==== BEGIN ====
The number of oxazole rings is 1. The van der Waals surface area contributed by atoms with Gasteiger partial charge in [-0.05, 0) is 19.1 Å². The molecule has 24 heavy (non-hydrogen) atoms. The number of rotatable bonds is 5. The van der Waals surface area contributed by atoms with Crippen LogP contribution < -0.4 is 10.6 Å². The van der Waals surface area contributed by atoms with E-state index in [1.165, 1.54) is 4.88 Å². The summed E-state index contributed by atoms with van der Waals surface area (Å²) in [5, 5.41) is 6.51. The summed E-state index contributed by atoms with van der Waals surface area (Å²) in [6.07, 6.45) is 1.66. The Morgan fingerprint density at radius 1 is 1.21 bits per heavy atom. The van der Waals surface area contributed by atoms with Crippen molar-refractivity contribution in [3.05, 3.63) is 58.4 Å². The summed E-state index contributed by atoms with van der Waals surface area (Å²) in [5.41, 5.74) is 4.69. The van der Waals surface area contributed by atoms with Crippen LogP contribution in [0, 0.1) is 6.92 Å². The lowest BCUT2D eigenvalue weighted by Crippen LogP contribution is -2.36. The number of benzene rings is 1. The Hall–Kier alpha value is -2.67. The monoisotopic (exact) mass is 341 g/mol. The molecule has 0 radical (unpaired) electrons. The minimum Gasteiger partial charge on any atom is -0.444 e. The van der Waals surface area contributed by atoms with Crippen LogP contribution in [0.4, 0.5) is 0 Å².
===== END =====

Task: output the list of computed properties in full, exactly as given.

The number of oxazole rings is 1. The van der Waals surface area contributed by atoms with Gasteiger partial charge in [-0.05, 0) is 19.1 Å². The molecule has 24 heavy (non-hydrogen) atoms. The number of rotatable bonds is 5. The van der Waals surface area contributed by atoms with Crippen LogP contribution < -0.4 is 10.6 Å². The van der Waals surface area contributed by atoms with E-state index in [1.165, 1.54) is 4.88 Å². The summed E-state index contributed by atoms with van der Waals surface area (Å²) in [5, 5.41) is 6.51. The summed E-state index contributed by atoms with van der Waals surface area (Å²) in [6.07, 6.45) is 1.66. The Morgan fingerprint density at radius 1 is 1.21 bits per heavy atom. The van der Waals surface area contributed by atoms with Crippen molar-refractivity contribution in [3.05, 3.63) is 58.4 Å². The summed E-state index contributed by atoms with van der Waals surface area (Å²) in [5.41, 5.74) is 4.69. The van der Waals surface area contributed by atoms with Crippen LogP contribution in [0, 0.1) is 6.92 Å². The lowest BCUT2D eigenvalue weighted by Crippen LogP contribution is -2.36. The number of benzene rings is 1. The Hall–Kier alpha value is -2.67. The monoisotopic (exact) mass is 341 g/mol. The molecule has 0 radical (unpaired) electrons. The minimum Gasteiger partial charge on any atom is -0.444 e. The van der Waals surface area contributed by atoms with Crippen LogP contribution in [0.4, 0.5) is 0 Å².